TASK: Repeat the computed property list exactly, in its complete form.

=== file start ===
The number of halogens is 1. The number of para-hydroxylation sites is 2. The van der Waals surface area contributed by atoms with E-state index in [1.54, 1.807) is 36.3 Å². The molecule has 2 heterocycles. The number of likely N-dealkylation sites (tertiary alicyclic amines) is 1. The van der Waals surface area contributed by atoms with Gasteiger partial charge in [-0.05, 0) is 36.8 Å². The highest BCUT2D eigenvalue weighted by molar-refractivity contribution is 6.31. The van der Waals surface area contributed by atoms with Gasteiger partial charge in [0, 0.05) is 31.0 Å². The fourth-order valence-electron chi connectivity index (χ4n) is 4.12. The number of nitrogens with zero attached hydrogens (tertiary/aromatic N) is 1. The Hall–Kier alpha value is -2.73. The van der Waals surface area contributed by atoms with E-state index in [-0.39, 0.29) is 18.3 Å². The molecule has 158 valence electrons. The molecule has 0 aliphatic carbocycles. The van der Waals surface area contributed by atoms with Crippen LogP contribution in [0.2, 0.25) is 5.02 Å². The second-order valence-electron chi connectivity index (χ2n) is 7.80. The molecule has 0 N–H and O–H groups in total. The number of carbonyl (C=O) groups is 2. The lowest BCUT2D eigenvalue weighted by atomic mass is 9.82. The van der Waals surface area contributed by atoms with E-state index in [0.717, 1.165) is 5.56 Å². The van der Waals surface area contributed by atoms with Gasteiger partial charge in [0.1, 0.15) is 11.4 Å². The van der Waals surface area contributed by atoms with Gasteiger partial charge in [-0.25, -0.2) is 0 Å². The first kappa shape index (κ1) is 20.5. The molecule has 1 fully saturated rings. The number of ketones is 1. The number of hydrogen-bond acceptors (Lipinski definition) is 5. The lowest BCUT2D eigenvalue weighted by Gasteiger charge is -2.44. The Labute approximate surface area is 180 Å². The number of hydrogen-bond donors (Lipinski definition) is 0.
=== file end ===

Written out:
The number of halogens is 1. The number of para-hydroxylation sites is 2. The van der Waals surface area contributed by atoms with E-state index in [1.54, 1.807) is 36.3 Å². The molecule has 2 heterocycles. The number of likely N-dealkylation sites (tertiary alicyclic amines) is 1. The van der Waals surface area contributed by atoms with Gasteiger partial charge in [-0.05, 0) is 36.8 Å². The highest BCUT2D eigenvalue weighted by molar-refractivity contribution is 6.31. The van der Waals surface area contributed by atoms with Gasteiger partial charge in [0, 0.05) is 31.0 Å². The fourth-order valence-electron chi connectivity index (χ4n) is 4.12. The number of nitrogens with zero attached hydrogens (tertiary/aromatic N) is 1. The Hall–Kier alpha value is -2.73. The van der Waals surface area contributed by atoms with E-state index in [-0.39, 0.29) is 18.3 Å². The molecule has 158 valence electrons. The molecule has 0 aliphatic carbocycles. The van der Waals surface area contributed by atoms with Crippen LogP contribution in [0.2, 0.25) is 5.02 Å². The second-order valence-electron chi connectivity index (χ2n) is 7.80. The molecule has 0 N–H and O–H groups in total. The number of carbonyl (C=O) groups is 2. The lowest BCUT2D eigenvalue weighted by atomic mass is 9.82. The van der Waals surface area contributed by atoms with E-state index in [0.717, 1.165) is 5.56 Å². The van der Waals surface area contributed by atoms with Gasteiger partial charge in [0.1, 0.15) is 11.4 Å². The van der Waals surface area contributed by atoms with Gasteiger partial charge in [-0.25, -0.2) is 0 Å². The first kappa shape index (κ1) is 20.5. The molecule has 1 fully saturated rings. The number of ketones is 1. The number of hydrogen-bond acceptors (Lipinski definition) is 5. The lowest BCUT2D eigenvalue weighted by Gasteiger charge is -2.44. The Labute approximate surface area is 180 Å². The number of hydrogen-bond donors (Lipinski definition) is 0.